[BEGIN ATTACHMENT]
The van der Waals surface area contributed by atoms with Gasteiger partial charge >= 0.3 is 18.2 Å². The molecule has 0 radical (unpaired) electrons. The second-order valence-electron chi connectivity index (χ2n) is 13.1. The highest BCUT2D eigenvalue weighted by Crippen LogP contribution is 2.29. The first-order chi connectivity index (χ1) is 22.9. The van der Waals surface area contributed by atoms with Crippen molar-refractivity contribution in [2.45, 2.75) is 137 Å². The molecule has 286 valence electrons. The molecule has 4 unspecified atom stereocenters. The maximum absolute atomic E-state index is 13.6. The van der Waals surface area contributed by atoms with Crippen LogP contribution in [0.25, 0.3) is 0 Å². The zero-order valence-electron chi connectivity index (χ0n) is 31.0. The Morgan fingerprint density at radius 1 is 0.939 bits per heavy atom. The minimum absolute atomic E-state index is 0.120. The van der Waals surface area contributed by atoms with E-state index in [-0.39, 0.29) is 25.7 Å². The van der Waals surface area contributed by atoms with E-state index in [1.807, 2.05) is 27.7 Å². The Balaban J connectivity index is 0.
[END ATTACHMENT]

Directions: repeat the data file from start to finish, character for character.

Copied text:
The van der Waals surface area contributed by atoms with Gasteiger partial charge >= 0.3 is 18.2 Å². The molecule has 0 radical (unpaired) electrons. The second-order valence-electron chi connectivity index (χ2n) is 13.1. The highest BCUT2D eigenvalue weighted by Crippen LogP contribution is 2.29. The first-order chi connectivity index (χ1) is 22.9. The van der Waals surface area contributed by atoms with Crippen molar-refractivity contribution in [2.45, 2.75) is 137 Å². The molecule has 286 valence electrons. The molecule has 4 unspecified atom stereocenters. The maximum absolute atomic E-state index is 13.6. The van der Waals surface area contributed by atoms with Crippen LogP contribution in [0.25, 0.3) is 0 Å². The zero-order valence-electron chi connectivity index (χ0n) is 31.0. The Morgan fingerprint density at radius 1 is 0.939 bits per heavy atom. The minimum absolute atomic E-state index is 0.120. The van der Waals surface area contributed by atoms with E-state index in [-0.39, 0.29) is 25.7 Å². The van der Waals surface area contributed by atoms with E-state index in [1.807, 2.05) is 27.7 Å². The Balaban J connectivity index is 0.